Readings: Issue #7

Nov 09 2019
In Aeon, Dutch psychologist Jan-Willem van Prooijen argues that the tendency to build conspiracy theories is rooted in our genes, and had survival value in the social environment in which human evolution took place. 

On Stratfor Worldview, journalist Charles Glass writes that Turkish President Erdogan’s intervention in Syria—which started with the arming of proxies and now features Turkish troops in Syria—is turning into Turkey’s forever war. Glass writes, “When President Barack Obama considered the covert operation to train and equip Syrian rebels in 2013, code-named Operation Timber Sycamore, he said to his aides, ‘Tell me how this ends.’ As Turkey is discovering, it doesn't.”

A ProPublica piece by Yeganeh Torbati shows how Vice President Mike Pence has been steering foreign aid to Christian groups and away from non-Christian groups that had been designated for aid by career USAID officials.

In Scientific American, psychologist Scott Barry Kaufman riffs on the empathy study that I riff on above—the one which found that empathy exacerbates political polarization. Scott has a pretty consistently different perspective from mine—his glass is half full and mine is half empty—so his take on things is often a good complement to mine. (But trust me: the glass is half empty.)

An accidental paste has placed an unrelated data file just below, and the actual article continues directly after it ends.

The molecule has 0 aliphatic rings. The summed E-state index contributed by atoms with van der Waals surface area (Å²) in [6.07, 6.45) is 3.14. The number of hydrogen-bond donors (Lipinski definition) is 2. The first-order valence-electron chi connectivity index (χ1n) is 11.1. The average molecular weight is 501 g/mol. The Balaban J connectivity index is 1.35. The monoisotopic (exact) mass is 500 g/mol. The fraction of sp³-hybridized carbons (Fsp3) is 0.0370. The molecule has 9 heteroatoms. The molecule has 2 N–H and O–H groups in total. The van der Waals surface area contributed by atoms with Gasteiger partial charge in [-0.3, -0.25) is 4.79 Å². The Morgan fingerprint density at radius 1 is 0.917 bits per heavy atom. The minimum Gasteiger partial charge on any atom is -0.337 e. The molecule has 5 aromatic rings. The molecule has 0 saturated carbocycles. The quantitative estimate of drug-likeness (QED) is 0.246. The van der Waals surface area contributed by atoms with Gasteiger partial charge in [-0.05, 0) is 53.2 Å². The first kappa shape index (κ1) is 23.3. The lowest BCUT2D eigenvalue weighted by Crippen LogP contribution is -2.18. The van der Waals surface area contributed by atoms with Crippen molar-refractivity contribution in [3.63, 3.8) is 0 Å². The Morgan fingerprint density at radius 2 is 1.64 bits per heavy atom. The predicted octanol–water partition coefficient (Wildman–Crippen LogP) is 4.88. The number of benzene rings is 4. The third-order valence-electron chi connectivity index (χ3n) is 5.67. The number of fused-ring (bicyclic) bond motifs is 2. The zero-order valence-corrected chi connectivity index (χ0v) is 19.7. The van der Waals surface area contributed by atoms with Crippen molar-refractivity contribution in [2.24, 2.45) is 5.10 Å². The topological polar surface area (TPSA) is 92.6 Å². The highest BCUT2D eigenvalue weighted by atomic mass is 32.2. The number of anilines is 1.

In the wake of the recent implosion of the edgy sports website Deadspin, Phillip Maciak, writing in The Week, offers a requiem for "the good internet"—websites that emerged from the blogosphere a decade ago, created a home for sharp and sometimes strange writing, and then met the fate of all things mortal.

Tweet of the week: After former New York Mayor Michael Bloomberg filed this week to enter a Democratic presidential primary, GOP pollster Patrick Ruffini tweeted a graph that would seem to spell Bloomberg doom. It arrays 2016 voters along two dimensions—their position on economic issues and on social/identity issues. And the lower-right quadrant of the graph, where Bloomberg would seem to belong (being progressive on social issues but not so much on economic issues), is pretty much devoid of voters. (For elaboration on the meaning of “social/identity,” see this interesting 2017 analysis by Lee Drutman, who created the graph that Ruffini tweeted.)

This week, after a black cat entertainingly intruded on Monday Night Football, the Atlantic promptly trotted out a photo spread of animals that have shown up, uninvited, at sporting events. It’s entertaining, and it includes the requisite alligator-on-a-golf course shot, but I personally prefer the video of a professional golfer manually expelling an alligator from the course—to say nothing of the video montage of 10 great golf course animal encounters, which features killer bees

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